People's views as to this Canberra property for an IP?

Hi all,

Continuing on the process of educating myself in property investment (still a loooong way to go). I would be interested in people's views on this property as a potential IP? :)

http://www.allhomes.com.au/ah/ah0073?slid=167408613

Hypothetical at this stage... just committed to my PPOR and will need to wait for a little while before embarking on my first IP.

I'm really keen though to get a sense of the considerations that you would take into account when making this type of decision.

My pros for this place are:
- inner city suburb
- price is on the lower end for such a suburb
- some renovation done
- within walking distance to Tilley's (local cafe), shops and transport.
 
PROs:
Rental yield
Position
Renovated (but do something with those tiles in the bathroom)
CONS:
Only 1 brm
Communal laundry (I'm not a fan)
Also check the size is >50m2 for getting finance purposes
 
What Propertunity said.

I don't know, but being in O'Connor it's probably an older property. I'd be checking that out.

Having already been renovated takes away a chance for you to add value. You may well be able to get a cheaper run down unit and renovate for less money than buying a renovated unit. Do your sums.
 
Is the Canberra market really hot at the moment? Just surprising that property was listed on Wed and has already had 1700 views? Crikey.

I used to live in canberra, absolutely love that allhomes website shame it isn't Aus-wide.

I will reiterate what the others have said and that depending what your looking for you may get much better value out of buying a more run down unrenovated place, doing some quick cheap cosmetic things that the current owners were too silly/slack to do and reaping the rewards. that said you would need some extra capital time and patience to do that and be able to think outside the square.

To me that property is more in Lyneham than O'Connor. If your looking for a small 1 bedroom unit I am guessing you will be targeting possibly a student, if so it might pay to go closer to ANU or look half way between ANU and UC?

Im also not a fan of communal laundries, but each to their own.

Do you know what the body corporate/rates etc and outgoings are for the property?

Have you considered further out? Let me play devils advocate - this property is under offer but a good example, 6.2km further from the Canberra CBD, same price, extra bedroom and looks much bigger. Which would rent for more and have better capital growth? I don't know.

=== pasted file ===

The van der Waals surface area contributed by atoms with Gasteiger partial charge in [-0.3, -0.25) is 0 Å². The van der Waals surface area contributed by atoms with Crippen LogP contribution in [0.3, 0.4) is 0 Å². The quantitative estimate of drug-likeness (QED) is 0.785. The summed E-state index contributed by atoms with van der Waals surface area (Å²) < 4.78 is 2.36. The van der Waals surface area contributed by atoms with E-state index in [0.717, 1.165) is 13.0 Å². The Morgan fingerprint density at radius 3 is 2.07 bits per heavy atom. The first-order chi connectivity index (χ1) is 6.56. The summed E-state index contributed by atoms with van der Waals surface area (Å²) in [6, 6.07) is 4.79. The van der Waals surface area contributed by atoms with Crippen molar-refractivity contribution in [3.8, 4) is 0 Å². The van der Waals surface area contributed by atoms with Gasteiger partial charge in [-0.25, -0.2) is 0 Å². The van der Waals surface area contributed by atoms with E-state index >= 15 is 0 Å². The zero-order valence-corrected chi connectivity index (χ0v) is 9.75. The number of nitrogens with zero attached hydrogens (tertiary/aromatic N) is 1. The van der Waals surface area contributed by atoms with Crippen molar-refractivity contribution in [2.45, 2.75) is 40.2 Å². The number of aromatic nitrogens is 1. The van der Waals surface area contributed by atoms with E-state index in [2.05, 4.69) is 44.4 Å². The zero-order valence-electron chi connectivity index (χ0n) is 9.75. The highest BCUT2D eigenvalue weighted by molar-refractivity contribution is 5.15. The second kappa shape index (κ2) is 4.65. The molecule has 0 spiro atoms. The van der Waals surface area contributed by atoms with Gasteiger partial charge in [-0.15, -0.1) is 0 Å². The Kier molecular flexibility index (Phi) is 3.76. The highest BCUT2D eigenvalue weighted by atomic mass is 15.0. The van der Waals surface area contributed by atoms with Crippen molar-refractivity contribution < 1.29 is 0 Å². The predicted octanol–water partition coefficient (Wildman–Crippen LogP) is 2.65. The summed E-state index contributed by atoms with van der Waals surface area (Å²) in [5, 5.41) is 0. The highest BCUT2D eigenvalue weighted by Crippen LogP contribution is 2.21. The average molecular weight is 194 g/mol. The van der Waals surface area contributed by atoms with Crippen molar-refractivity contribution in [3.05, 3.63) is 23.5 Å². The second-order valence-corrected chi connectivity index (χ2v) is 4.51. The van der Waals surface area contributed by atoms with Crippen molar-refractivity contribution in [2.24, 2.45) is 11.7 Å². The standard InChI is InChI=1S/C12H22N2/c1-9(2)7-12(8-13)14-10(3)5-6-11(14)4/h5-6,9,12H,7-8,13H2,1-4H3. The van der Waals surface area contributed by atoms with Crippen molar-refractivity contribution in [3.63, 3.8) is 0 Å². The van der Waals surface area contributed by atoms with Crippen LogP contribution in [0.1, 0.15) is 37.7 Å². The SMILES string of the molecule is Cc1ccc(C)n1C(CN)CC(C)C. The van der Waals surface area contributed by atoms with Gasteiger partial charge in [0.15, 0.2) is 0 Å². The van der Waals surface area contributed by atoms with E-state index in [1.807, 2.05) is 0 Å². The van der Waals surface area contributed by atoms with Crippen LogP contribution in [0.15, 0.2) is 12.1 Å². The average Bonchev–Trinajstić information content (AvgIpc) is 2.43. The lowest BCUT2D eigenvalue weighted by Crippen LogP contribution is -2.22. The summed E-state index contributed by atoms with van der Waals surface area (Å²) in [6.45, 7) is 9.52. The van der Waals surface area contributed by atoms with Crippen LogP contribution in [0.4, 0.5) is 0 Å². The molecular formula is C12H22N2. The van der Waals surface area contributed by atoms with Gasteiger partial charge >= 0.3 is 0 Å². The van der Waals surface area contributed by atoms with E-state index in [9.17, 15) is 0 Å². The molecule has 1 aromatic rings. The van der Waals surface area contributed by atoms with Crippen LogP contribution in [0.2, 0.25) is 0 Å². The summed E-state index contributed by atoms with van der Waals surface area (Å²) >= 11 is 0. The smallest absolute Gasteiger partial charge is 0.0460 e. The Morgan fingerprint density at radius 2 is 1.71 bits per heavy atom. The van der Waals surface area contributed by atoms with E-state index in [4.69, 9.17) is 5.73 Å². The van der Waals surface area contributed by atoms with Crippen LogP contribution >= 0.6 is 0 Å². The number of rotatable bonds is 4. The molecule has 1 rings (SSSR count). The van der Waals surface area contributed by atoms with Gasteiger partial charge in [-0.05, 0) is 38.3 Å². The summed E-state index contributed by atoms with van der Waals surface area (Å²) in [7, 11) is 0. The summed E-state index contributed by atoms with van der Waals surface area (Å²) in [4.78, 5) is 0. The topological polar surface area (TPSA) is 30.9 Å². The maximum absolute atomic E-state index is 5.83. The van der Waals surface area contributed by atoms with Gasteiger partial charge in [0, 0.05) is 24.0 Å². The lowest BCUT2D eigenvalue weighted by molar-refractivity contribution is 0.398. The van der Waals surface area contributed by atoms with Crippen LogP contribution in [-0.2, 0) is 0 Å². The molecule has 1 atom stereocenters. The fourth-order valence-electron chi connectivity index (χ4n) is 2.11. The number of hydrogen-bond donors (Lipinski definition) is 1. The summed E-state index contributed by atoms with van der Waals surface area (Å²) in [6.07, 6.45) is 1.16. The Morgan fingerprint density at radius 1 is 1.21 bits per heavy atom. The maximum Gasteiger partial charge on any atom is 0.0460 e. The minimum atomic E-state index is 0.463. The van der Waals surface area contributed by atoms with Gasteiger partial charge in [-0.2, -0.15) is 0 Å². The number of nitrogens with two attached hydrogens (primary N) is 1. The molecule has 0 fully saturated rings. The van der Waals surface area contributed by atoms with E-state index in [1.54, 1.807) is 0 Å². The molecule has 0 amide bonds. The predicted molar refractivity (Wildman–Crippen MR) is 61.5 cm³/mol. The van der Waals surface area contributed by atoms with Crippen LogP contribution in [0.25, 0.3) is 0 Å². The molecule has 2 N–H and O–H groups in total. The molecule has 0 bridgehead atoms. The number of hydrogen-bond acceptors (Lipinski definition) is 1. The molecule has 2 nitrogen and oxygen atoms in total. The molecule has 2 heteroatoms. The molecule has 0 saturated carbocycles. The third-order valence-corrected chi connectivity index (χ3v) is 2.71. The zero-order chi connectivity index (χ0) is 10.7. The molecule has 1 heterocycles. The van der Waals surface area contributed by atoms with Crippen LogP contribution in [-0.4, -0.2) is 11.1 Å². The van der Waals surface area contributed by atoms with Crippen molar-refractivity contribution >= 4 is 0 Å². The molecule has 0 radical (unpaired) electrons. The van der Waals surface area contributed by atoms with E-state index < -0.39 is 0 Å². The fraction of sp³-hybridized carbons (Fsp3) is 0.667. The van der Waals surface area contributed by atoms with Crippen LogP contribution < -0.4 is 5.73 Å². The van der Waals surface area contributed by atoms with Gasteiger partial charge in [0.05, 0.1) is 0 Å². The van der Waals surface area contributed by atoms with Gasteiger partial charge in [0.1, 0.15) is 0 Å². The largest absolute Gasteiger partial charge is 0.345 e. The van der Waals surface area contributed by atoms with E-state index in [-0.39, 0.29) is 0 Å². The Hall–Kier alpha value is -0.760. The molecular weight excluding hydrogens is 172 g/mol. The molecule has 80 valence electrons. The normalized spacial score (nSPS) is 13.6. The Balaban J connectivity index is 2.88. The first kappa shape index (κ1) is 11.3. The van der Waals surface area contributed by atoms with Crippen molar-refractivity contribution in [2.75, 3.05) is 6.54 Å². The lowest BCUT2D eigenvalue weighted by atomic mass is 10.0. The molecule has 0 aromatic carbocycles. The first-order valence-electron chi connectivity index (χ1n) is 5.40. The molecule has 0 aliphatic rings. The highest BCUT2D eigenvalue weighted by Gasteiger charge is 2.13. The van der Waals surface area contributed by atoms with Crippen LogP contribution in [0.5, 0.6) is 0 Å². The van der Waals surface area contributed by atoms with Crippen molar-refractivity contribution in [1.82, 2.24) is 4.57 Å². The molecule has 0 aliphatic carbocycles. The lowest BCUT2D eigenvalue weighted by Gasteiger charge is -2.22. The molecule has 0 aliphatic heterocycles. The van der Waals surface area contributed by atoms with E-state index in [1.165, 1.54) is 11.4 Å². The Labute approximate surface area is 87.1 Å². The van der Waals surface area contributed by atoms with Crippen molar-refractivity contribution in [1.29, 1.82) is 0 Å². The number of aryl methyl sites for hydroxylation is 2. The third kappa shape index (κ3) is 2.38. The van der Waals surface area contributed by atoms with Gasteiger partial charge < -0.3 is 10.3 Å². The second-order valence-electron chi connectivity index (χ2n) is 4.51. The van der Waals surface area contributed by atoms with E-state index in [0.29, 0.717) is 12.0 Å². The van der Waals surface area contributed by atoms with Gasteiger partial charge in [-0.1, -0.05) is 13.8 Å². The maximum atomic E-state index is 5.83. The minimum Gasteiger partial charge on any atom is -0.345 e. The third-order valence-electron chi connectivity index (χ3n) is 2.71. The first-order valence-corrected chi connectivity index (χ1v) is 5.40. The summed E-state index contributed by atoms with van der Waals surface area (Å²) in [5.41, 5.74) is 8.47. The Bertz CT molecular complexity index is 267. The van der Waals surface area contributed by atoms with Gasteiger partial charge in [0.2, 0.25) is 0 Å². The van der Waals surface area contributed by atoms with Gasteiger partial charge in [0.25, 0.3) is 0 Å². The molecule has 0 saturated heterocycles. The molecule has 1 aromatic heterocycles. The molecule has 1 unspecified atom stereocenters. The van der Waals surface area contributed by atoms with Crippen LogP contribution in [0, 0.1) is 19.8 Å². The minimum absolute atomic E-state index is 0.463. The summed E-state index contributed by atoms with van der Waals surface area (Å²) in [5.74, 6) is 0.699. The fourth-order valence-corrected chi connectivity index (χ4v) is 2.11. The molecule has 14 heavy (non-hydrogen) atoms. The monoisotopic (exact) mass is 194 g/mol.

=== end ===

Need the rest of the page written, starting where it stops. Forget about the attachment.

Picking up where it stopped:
http://www.allhomes.com.au/ah/ah0073?slid=167395574

Doing a quick scour I can see that the listing you have found does seem good value because I can see a lot other places more expensive but in worse location and much worse condition than this so it looks like your on the right track. I guess it comes down to what your target market is and goal is (you looking for cap growth or yield or what mix) and how best to achieve it.
 
Thanks all. Very useful observations :)

Certainly take on board the suggestion that it might be better value to buy cheaper/poorer condition and fix it up minimally. Makes perfect sense. Ditto re communal laundry.

Dammit - are there different considerations for buying something for good capital gains vs high yield? So they don't necessarily come together?

Cheers!
 
....are there different considerations for buying something for good capital gains vs high yield? So they don't necessarily come together?

Yes, here's an example:

$1M house on the beach front will maybe only get a 2 - 3% rental yield but might in 10 years get capital growth that see the price triple.
Whereas a $350K house might get 5% rental yield and in the same 10 years might only get a doubling in sales price.

This is a broard sweeping generalisation and there are plenty of exceptions.
 
Hi Harold
Propertunity is right.

I don't want to generalise or stereotype any investments but usually its a case of if you want capital growth/negative gearing you would buy in a capital city, your rental income wont cover your property/mortgage expenses, but you can expect the property to increase in value significantly and double in value within around 7 -10 years time or sooner. You will also get tax savings as a benefit. So Canberra, Sydney, etc would usually be within this area (but don't forget there are always exceptions).

The other stance is a regional area, something like Orange NSW for instance I know a few years ago (dunno what the markets like now) you could by a 3brm house for 80k and rent it for 180-200 a week. Your rental income make it positive cash flow because its greater than your expense, but as a trade off your not going to get the same level of capital growth there as you would in a capital city usually. from year 2000 to 2009 a property in canberra would probably double in value but in orange for instance you might have paid 80k for your +cf property and now its worth 110k for instance?

This is all dependent on your financial circumstances etc but should expand a bit further for you. :)

The good thing is your thinking and learning so you can only improve and get ahead from this so well done.
 
One thing which might help the yield for this property would be to furnish it cheaply (freedom furniture) and to let it out as a furnished property. There are a lot of people who come to Canberra to work and who look for this sort of property. But research would be needed.

Don't forget that land increases in value and buildings decrease. The higher the land content, the higher the potential growth.

Allhomes.com.au is a great site, with a huge amount of information. I used it to loom at the growth in O'Connor for the last few years. The growth for houses has been strong. The growth for units has been almost flat for a number of years. (Though the percentage of units in the suburb is quite small).

I would be looking at going a bit further out, with a house on land. If the budget permits.
 
Thanks for considering so many newbie questions...

So for a new starter, considering a first IP, should there be a more dominant consideration - capital growth or rental yield?